Israeli air strikes pound Gaza for third day in a row
Israeli aircraft hit a Hamas facility in the southern Gaza Strip on Friday morning in response to cross-border mortar fire, the Israeli army said.
"In response to the ongoing attacks against Israeli forces, Israel Air Force aircraft targeted a Hamas terror infrastructure," an army statement said.
It was the fourth air raid on Gaza since Wednesday, when direct clashes between Hamas and Israeli forces broke out for the first time since 2014.
Palestinian witnesses said there were two sets of air raids, one targeting Beit Lahia in northern Gaza and the second in Khuzaa, southeast of Khan Yunis, in the south of the territory.
Middle East Eye's Mohammed Omer reported on Twitter that Israeli jets had been flying low over Gaza in the early hours of the morning.
There were no reports of any casualties.
On Thursday, Israeli tank fire killed a Palestinian woman in her Gaza home.
Since the clashes broke out, Hamas or other militant groups have fired at least 10 mortar rounds across the frontier, and the Israeli air force has carried out four strikes on Gaza.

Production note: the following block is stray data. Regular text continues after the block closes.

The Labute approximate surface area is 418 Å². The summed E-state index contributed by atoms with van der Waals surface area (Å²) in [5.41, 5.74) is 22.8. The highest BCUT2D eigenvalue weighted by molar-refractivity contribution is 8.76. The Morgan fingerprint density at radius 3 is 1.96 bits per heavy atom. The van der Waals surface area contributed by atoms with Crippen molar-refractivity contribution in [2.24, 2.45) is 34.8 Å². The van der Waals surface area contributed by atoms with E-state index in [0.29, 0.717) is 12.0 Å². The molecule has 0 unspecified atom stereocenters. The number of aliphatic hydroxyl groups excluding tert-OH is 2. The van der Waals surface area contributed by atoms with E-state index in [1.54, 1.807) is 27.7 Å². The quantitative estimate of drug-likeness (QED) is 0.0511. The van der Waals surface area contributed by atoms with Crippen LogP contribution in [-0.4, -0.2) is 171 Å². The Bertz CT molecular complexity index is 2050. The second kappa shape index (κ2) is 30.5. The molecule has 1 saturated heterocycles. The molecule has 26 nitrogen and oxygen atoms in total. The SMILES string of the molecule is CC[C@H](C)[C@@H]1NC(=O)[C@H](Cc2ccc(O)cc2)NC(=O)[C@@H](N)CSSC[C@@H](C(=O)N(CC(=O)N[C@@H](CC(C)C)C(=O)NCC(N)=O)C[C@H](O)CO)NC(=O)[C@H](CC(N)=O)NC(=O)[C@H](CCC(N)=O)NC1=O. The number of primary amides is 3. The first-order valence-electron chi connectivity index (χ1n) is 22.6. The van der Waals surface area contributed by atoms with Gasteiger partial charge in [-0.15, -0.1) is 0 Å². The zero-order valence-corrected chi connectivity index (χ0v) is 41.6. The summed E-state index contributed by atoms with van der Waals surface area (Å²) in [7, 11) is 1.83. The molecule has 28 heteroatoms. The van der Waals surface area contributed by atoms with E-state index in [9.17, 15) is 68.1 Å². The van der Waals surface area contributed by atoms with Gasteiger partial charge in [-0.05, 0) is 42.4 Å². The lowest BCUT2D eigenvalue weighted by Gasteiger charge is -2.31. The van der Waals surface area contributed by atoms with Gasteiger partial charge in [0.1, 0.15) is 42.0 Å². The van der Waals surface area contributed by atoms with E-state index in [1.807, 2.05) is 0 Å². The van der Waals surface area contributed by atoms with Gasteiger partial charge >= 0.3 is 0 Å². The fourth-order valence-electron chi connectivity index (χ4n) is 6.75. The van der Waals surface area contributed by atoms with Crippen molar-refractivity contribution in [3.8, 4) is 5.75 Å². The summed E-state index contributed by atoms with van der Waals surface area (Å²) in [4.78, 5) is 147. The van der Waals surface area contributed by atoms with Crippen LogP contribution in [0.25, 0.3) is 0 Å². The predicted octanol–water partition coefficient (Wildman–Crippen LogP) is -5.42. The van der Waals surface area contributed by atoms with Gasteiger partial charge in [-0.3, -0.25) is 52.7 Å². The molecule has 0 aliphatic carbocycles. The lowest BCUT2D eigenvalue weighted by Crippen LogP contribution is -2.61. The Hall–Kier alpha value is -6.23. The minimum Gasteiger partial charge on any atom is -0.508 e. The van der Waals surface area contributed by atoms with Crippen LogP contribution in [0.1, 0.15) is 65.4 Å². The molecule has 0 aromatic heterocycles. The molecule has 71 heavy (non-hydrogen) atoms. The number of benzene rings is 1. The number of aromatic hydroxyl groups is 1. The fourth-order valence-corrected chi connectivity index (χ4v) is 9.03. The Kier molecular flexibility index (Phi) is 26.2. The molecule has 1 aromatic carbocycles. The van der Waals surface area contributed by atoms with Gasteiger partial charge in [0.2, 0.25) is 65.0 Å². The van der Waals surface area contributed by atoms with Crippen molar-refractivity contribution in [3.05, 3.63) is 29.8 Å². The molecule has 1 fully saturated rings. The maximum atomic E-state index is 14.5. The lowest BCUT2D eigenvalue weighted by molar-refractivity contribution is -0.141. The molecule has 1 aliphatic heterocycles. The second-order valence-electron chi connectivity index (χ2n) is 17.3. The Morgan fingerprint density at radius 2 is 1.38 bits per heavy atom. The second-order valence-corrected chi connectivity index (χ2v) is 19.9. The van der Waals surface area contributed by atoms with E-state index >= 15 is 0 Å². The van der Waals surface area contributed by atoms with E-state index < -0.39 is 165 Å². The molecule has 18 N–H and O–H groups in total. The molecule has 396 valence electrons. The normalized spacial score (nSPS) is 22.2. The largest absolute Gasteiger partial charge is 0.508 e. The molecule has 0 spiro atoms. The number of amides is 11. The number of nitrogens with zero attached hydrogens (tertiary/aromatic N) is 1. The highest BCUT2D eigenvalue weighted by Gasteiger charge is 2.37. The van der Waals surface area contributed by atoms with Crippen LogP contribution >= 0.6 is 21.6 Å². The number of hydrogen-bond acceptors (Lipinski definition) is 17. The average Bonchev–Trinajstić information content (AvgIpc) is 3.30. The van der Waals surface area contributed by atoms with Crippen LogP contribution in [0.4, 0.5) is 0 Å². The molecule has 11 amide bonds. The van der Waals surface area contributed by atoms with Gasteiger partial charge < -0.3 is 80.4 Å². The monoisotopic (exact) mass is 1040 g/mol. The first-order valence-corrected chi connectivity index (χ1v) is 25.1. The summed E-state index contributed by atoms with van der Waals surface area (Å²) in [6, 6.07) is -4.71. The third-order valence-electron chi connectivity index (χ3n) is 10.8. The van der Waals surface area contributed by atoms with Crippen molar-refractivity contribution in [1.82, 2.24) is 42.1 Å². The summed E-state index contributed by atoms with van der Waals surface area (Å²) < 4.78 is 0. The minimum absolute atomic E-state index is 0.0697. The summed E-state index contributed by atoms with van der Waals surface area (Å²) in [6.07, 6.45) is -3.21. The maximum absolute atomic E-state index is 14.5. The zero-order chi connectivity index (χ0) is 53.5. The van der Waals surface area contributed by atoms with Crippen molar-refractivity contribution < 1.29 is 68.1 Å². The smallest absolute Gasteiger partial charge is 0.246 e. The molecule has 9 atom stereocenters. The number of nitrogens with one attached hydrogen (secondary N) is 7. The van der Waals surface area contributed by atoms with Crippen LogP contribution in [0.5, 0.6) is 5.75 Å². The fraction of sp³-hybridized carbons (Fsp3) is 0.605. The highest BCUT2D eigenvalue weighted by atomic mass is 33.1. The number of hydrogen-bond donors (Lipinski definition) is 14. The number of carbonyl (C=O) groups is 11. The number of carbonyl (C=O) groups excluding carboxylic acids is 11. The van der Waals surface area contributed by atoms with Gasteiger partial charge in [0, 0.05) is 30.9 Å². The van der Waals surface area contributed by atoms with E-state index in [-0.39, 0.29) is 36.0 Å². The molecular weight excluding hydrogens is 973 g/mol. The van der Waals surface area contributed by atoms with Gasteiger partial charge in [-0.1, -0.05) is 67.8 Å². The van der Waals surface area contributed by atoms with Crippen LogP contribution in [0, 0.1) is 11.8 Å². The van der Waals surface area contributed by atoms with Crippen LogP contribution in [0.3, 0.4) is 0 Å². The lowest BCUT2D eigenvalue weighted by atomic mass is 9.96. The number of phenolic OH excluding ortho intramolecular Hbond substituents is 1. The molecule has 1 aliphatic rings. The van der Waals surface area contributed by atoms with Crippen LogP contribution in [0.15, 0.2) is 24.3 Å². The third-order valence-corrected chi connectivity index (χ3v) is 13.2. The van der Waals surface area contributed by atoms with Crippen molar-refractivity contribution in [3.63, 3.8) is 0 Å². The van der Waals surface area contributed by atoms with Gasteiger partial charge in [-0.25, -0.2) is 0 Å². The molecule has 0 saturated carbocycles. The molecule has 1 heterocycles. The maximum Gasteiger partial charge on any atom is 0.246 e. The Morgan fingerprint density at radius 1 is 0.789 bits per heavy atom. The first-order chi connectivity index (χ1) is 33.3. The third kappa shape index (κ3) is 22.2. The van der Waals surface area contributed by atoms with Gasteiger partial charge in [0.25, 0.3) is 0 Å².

Israeli tanks stationed on the border have also fired repeatedly at what the army said were Hamas targets.
Late on Thursday afternoon, tank fire that followed a mortar attack from the Khan Yunis area killed Zeina Al-Amour, 54, according to the Nasser hospital that pronounced her death.
A 21-year-old was also wounded in shelling of the area.
The Palestinian attacks targeted Israeli forces searching along the border, and up to 100 metres inside Gaza, for tunnels crossing into southern Israel.
The army announced that it found a previously undetected tunnel on Thursday, after a first find was revealed with extensive media coverage in mid-April.
The flare-up has raised concerns over the fate of a ceasefire between Israel and Hamas - the Islamist rulers of Gaza - that has held since the 50-day war left 2,251 Palestinians and 73 Israelis dead.
Israeli Prime Minister Benjamin Netanyahu was to convene his security cabinet on Friday morning to discuss the latest developments, public radio reported.